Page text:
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Integration of Baltimore Polytechnic High School
By Violet Smith and Arkeena Reid

In 1954 the Brown v. Board of Education of Topeka, Kansas Supreme Court case overruled the “separate but equal” clause in the Plessy v. Ferguson case of 1896.    The Brown case said that segregated schools are unequal and public schools should integrate. Brown was in 1954 but in 1952 an event took place that changed the Baltimore public school system.

In 1952, Baltimore was the sixth largest city in the nation. It still had segregated parks, drinking fountains, restaurants, and restrooms as well as schools.1   The school system in Baltimore was unequal and tailored to whites. This was the main reason why African Americans challenged the integration policy of Baltimore. African Americans, while having good schools and qualified teachers, lacked advance courses. For example, Frederick Douglass High School lacked an advance-engineering course while Polytechnic Institute had this course.

Polytechnic Institute, for white boys, was one of two manual training schools opened by the city in 1892.2 Poly was located on North Avenue and Calvert Street where the current local school system’s headquarters resides. Poly was rare among high schools across the country because of the advanced college preparatory curriculum it offered. The school “offered a tough ‘A’ course which included calculus, analytical chemistry, electricity, mechanics and surveying. It was a whites’ only elite school but supported by both white and black tax dollars which led to help from the Urban League once Poly was chosen as a target for integration.”3

Douglass High School lacked top level courses but this wasn’t the only problem faced by African Americans, as a 1947 survey showed. The survey findings showed that the majority of black schools did not meet the Department of Education’s criteria for the physical condition of buildings and class sizes. Some elementary classes for blacks had 52 students. Frederick Douglass High School was designed for 900 students, yet it had a student body of 1,900. Black students were taught in dilapidated buildings inherited from white students who had abandoned them. Many of the schools lacked libraries or cafeterias or playgrounds. The school system in the late 1940s acknowledged that black students did not have enough textbooks.4

Due to these conditions and lack of course offerings, a group of 16 African American students, along with help and support from their parents, applied for the engineering “A” course at the Baltimore Polytechnic Institute. These families aligned themselves with the National Association for the Advancement of Colored People (NAACP) to get their kids accepted to Poly.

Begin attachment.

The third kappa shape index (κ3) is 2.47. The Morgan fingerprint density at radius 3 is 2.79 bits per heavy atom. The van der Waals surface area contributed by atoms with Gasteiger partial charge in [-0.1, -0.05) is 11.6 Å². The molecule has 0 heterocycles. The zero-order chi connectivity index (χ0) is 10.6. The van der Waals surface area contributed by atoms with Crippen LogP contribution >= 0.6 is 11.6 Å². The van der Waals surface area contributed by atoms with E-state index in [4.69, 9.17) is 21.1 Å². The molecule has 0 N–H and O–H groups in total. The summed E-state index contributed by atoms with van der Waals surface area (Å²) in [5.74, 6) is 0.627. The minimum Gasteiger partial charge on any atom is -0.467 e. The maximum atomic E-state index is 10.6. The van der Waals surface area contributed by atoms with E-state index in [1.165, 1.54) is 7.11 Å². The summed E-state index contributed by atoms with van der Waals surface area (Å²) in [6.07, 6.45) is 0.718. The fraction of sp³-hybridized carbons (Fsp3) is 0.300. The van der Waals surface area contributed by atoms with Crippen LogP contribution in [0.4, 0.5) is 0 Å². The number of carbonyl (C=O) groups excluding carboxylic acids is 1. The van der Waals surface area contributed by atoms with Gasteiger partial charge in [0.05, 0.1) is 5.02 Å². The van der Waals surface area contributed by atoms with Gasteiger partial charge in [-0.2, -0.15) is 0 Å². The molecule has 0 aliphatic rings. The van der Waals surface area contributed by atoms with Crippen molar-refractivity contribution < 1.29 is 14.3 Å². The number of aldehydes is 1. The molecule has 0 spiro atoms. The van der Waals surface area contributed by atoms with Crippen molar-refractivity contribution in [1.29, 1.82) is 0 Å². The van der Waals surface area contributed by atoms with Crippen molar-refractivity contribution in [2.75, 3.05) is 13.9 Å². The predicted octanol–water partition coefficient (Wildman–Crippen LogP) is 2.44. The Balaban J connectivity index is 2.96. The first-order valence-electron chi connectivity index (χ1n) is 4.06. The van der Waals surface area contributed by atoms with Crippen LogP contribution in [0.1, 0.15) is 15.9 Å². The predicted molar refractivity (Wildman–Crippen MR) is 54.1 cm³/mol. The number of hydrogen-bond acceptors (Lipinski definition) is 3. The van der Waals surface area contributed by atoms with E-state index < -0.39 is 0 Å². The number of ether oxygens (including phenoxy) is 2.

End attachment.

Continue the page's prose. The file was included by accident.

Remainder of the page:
Sun paper
Students who integrated Poly, from Baltimore Sun,
NCF—Schools, Baltimore Polytechnic Institute, Maryland Historical Society

The court case began on June 16, 1952. The NAACP’s intentions were to end segregation at the 50-year-old prestigious public high school. In the Poly case, they argued that Poly’s offerings of specialized engineering courses violated the “separate but equal” clause because it was not offered in high schools for black students.

To avoid integration, people came up with an idea to have an equivalent “A” course developed for the colored schools. This idea was voted upon by the school board and by a vote of 5-3, it was decided that a separate “A” course would not provide the same educational opportunities for African American students. This vote meant that starting that fall, African American students could attend Poly.5

Once African American students started attending Poly, they experienced pressures unlike most other kids their age. The following paragraphs tell some of the experiences the first students to integrate Poly faced in 1952.

Albert Hawkins, Jr.: “As Hawkins approached Poly on his first day of class, protestors along both sides of the sidewalk leading to the school yelled, “Go back to Africa! Niggers go home!”6
 “It was a brain and psyche crushing experience. I am damn near 50 years old and getting through those four years is still the hardest thing that I have ever done.” 7

Everett Sherman: He recalls at age thirteen walking from an all black world into a sea of 2,800 white faces. But he found only a few outwardly hostile. What puzzled him most were “the ones that treated me one way in school, but outside of school they didn’t even know me.”8

Edward Savage: One of the first black students, used the boxing ring to fight his way through four years of high school. Boxing was promoted at the school as a way for students to settle arguments.9